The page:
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Ridgebury Executive Questions the Market Fixation with Scale

February 9, 2015

Hew Crooks was feeling in top form as he met with potential investors in New York in December.

The Ridgebury Tankers Chief Financial Officer had plenty to say after a string of ship acquisitions and successful bond issue, which was still trading above par despite troubles in the financial markets.

“I finished one presentation and this hedge fund analyst sort of looked at me, sniffed and said: ‘But you are subscale. How do you expect to compete?’” Crooks told Marine Money in London.

“He said it as though it were contagious. As if, should he spend too long talking to me, subscale might rub off on him.”

Crooks — speaking in a week that saw Euronav gobble up $229m and become the largest VLCC owner on Wall Street — explained the investor meant Ridgebury would be too small for him to buy shares were it a public company.

“I’m not sure that [size] is all people need,” Crooks said. “We have just seen Euronav list in New York. They are the bellwether in the crude tanker space. The pitch Paddy Rodgers, their CEO [chief executive], makes is very compelling, usually in the form of an exclamation, and it says ‘consolidate or die’, or ‘consolidate or destroy value’.

“It’s a pitch that basically a little guy is going to have trouble competing. When we talk about scale, leaving aside the question of liquidity in the public markets, our industry and the reason it has remained fragmented, is a small owner can absolutely compete head-to-head with a big owner.”

He reasoned that operationally there is little to pick between owners, with all ships having between 18 and 22 people onboard.

“We all place our insurance in the same markets,” Crooks continued.

“We all run the same engines and consume the same lubes. Anybody who is efficient is going to be within a couple of hundred dollars per day of each other on the opex [operational expenses] side.”

The idea that a larger company has an advantage due to lower overheads was also shrugged off by Crooks, amid the quip that as companies get bigger they seem to move from out of town onto Park Avenue.

And while he concedes industry giants and public companies secure cheaper financing, the notion that larger companies have an advantage when it comes to fleet growth, due to the number of deals they are aware of, was also brushed aside.

“I see other people who go around and try to raise money,” he said. “They have a list of proprietary transactions and it’s very rare that I would see something there that we have not heard about.”

Scale more relevant in spot

One area where Crooks agrees with Rodgers and the Euronav pitch is in its suggestion that scale is important if an owner wants to compete in the spot market. “For a small owner to be out there trading a couple of ships in the spot market is insanity,” he said.

Despite this, Crooks says Ridgebury is a full believer in trading spot rather than locking in its ships on period deals. “Especially in the low market we see owners going out, and it’s probably partly fatigue, and fixing these ships because they are trying to protect, what? $3,000 in downside,” he said. “And you are giving up maybe $30,000 of upside. You have to be in the spot market.”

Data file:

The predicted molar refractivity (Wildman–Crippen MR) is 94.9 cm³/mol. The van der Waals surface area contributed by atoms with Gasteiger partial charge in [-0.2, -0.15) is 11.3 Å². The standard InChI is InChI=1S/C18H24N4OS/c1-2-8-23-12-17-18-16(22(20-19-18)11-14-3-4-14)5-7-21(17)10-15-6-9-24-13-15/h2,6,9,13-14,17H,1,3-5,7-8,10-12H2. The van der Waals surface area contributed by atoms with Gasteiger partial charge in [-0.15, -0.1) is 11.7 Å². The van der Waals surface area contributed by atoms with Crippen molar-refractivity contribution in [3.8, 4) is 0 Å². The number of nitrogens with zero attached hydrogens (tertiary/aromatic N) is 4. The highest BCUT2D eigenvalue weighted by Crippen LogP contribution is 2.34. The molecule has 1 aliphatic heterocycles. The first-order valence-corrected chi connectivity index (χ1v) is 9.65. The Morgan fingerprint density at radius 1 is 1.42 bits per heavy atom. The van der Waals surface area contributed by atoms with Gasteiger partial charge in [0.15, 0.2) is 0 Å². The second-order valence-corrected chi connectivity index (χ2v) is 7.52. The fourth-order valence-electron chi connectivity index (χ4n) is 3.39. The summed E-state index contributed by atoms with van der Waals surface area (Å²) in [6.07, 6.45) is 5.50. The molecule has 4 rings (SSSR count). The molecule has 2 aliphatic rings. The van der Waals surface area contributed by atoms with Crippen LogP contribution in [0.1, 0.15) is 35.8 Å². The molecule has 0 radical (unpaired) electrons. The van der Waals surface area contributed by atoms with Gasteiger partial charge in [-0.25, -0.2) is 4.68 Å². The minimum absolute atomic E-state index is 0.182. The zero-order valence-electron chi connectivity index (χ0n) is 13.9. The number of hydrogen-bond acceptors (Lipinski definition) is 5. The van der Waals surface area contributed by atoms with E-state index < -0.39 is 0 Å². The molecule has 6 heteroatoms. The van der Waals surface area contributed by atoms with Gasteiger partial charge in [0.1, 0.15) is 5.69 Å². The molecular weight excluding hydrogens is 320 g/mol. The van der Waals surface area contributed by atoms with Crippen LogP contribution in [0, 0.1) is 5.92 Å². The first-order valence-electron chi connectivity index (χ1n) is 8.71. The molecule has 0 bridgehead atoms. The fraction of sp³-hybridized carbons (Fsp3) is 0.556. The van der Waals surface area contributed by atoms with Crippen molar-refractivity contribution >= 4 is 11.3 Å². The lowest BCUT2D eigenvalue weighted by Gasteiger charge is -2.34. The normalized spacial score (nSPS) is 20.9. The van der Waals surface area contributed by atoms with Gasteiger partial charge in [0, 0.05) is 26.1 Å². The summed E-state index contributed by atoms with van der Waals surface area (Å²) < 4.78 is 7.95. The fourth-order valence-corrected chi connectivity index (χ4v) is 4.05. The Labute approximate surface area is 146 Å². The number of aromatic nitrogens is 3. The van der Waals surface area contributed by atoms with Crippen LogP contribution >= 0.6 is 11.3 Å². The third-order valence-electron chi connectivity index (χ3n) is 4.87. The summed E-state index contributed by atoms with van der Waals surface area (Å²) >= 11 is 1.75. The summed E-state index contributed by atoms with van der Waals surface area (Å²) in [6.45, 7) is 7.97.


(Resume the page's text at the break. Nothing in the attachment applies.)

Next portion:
Ridgebury’s Suezmaxes trade in the Heidmar Blue Fin Pool, its medium-range (MR) tankers with Norden’s Norient Product Pool and its Aframaxes with Teekay.

Crooks says there are pros and cons to both owner-operated and third-party pools. He says owner pools are usually top-tier organisations, trying to maximise returns for their own vessels and will help others while they are at it.

However, there are some downsides. “These are all highly professional organisations. But if we were unhappy and we pull ourselves out of the Teekay pool, the guy who runs the pool will go home at the end of the day, put on his little Teekay pyjamas and he is going to go to bed and sleep just fine,” Crooks said.

“They work for Teekay and they are proud of it. The Stena guys work for Stena and they are proud of it. That’s great but you just wonder a little bit if you are going to be a second-class citizen.”

Third-party pool operators like to keep owners happy and provide excellent transparency, Crooks says, paying particular credit to the data available digitally from Heidmar. He acknowledges there is some criticism of third-party pools who are paid on a gross rate basis and have staffers who are happy to fix what is possible and head to the pub.

“The idea that these guys don’t care what they fix, that they don’t care about beating the pants off Euronav or Gemini or whoever they are competing with is nonsense,” Crooks said. “These guys work so hard to bring in every nickel for us.”

He concludes that pools, either owner controlled or third party, “really is a way for the small owner to tap in”.

“It’s the way you can take that volatility and bounce in rates that deliver much better than time-charter employment but in a way that is still comfortable and a way to get transparency for your lenders, in a way that you can predict your own cash flow,” Crooks said. “We struggle to understand why more small owners don’t trade things this way. We have confidence we can match any company that is out there, big or small, on both the efficiency side and the revenue-generation side.”

Weekly

By Andy Pierce London

06 February 2015, 00:00 GMT